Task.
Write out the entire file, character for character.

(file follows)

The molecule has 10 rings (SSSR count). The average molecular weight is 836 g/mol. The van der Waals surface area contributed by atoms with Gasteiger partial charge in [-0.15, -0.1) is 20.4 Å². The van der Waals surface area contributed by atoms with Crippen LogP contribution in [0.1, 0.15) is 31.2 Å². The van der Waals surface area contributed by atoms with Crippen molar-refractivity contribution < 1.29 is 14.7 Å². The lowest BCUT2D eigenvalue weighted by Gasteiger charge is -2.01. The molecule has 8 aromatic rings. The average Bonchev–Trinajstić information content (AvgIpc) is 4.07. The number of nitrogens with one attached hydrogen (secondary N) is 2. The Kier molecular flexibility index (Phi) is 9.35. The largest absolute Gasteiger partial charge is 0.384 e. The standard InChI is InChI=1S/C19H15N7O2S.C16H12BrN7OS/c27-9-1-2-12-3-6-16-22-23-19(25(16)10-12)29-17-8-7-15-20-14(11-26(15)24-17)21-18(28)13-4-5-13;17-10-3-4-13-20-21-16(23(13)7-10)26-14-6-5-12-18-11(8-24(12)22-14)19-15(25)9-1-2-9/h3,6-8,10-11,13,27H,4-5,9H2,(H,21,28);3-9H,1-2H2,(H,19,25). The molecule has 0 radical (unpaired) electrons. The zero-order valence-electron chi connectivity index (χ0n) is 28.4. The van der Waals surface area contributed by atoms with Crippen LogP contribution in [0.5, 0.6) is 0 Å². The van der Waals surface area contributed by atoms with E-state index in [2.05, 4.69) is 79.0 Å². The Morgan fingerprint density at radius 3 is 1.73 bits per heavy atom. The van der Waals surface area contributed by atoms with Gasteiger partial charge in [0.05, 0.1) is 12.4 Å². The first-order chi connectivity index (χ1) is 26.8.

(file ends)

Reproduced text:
The molecule has 10 rings (SSSR count). The average molecular weight is 836 g/mol. The van der Waals surface area contributed by atoms with Gasteiger partial charge in [-0.15, -0.1) is 20.4 Å². The van der Waals surface area contributed by atoms with Crippen LogP contribution in [0.1, 0.15) is 31.2 Å². The van der Waals surface area contributed by atoms with Crippen molar-refractivity contribution < 1.29 is 14.7 Å². The lowest BCUT2D eigenvalue weighted by Gasteiger charge is -2.01. The molecule has 8 aromatic rings. The average Bonchev–Trinajstić information content (AvgIpc) is 4.07. The number of nitrogens with one attached hydrogen (secondary N) is 2. The Kier molecular flexibility index (Phi) is 9.35. The largest absolute Gasteiger partial charge is 0.384 e. The standard InChI is InChI=1S/C19H15N7O2S.C16H12BrN7OS/c27-9-1-2-12-3-6-16-22-23-19(25(16)10-12)29-17-8-7-15-20-14(11-26(15)24-17)21-18(28)13-4-5-13;17-10-3-4-13-20-21-16(23(13)7-10)26-14-6-5-12-18-11(8-24(12)22-14)19-15(25)9-1-2-9/h3,6-8,10-11,13,27H,4-5,9H2,(H,21,28);3-9H,1-2H2,(H,19,25). The molecule has 0 radical (unpaired) electrons. The zero-order valence-electron chi connectivity index (χ0n) is 28.4. The van der Waals surface area contributed by atoms with Crippen LogP contribution in [0.5, 0.6) is 0 Å². The van der Waals surface area contributed by atoms with E-state index in [2.05, 4.69) is 79.0 Å². The Morgan fingerprint density at radius 3 is 1.73 bits per heavy atom. The van der Waals surface area contributed by atoms with Gasteiger partial charge in [0.05, 0.1) is 12.4 Å². The first-order chi connectivity index (χ1) is 26.8.